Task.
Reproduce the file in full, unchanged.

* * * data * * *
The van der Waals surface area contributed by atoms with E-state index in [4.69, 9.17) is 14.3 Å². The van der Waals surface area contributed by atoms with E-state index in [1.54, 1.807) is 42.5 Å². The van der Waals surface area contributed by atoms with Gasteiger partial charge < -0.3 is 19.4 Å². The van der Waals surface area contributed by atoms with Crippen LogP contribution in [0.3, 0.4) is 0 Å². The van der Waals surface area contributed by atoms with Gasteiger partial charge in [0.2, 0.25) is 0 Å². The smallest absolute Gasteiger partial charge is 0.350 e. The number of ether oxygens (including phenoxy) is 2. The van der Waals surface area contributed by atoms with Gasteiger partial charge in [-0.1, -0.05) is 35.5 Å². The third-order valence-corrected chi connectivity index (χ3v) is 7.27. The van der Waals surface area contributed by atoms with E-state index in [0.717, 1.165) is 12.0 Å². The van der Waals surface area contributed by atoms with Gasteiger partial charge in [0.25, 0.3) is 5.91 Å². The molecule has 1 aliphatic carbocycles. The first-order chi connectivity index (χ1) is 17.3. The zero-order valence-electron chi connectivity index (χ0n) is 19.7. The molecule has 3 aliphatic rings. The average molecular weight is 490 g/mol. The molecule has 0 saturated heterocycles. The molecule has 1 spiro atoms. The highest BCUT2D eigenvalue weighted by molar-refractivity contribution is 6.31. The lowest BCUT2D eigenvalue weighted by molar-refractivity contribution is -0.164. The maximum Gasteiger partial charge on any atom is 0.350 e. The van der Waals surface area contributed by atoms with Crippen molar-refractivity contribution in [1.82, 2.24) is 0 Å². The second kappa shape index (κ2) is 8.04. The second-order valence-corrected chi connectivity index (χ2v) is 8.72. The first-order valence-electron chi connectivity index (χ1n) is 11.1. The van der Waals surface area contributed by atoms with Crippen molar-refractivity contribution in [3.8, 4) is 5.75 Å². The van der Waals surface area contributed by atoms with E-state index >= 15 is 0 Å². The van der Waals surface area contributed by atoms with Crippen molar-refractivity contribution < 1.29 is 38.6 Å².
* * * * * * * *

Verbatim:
The van der Waals surface area contributed by atoms with E-state index in [4.69, 9.17) is 14.3 Å². The van der Waals surface area contributed by atoms with E-state index in [1.54, 1.807) is 42.5 Å². The van der Waals surface area contributed by atoms with Gasteiger partial charge < -0.3 is 19.4 Å². The van der Waals surface area contributed by atoms with Crippen LogP contribution in [0.3, 0.4) is 0 Å². The van der Waals surface area contributed by atoms with Gasteiger partial charge in [0.2, 0.25) is 0 Å². The smallest absolute Gasteiger partial charge is 0.350 e. The number of ether oxygens (including phenoxy) is 2. The van der Waals surface area contributed by atoms with Gasteiger partial charge in [-0.1, -0.05) is 35.5 Å². The third-order valence-corrected chi connectivity index (χ3v) is 7.27. The van der Waals surface area contributed by atoms with E-state index in [0.717, 1.165) is 12.0 Å². The van der Waals surface area contributed by atoms with Gasteiger partial charge in [0.25, 0.3) is 5.91 Å². The molecule has 1 aliphatic carbocycles. The first-order chi connectivity index (χ1) is 17.3. The zero-order valence-electron chi connectivity index (χ0n) is 19.7. The molecule has 3 aliphatic rings. The average molecular weight is 490 g/mol. The molecule has 0 saturated heterocycles. The molecule has 1 spiro atoms. The highest BCUT2D eigenvalue weighted by molar-refractivity contribution is 6.31. The lowest BCUT2D eigenvalue weighted by molar-refractivity contribution is -0.164. The maximum Gasteiger partial charge on any atom is 0.350 e. The van der Waals surface area contributed by atoms with Crippen molar-refractivity contribution in [1.82, 2.24) is 0 Å². The second kappa shape index (κ2) is 8.04. The second-order valence-corrected chi connectivity index (χ2v) is 8.72. The first-order valence-electron chi connectivity index (χ1n) is 11.1. The van der Waals surface area contributed by atoms with Crippen molar-refractivity contribution in [3.8, 4) is 5.75 Å². The van der Waals surface area contributed by atoms with E-state index >= 15 is 0 Å². The van der Waals surface area contributed by atoms with Crippen molar-refractivity contribution < 1.29 is 38.6 Å².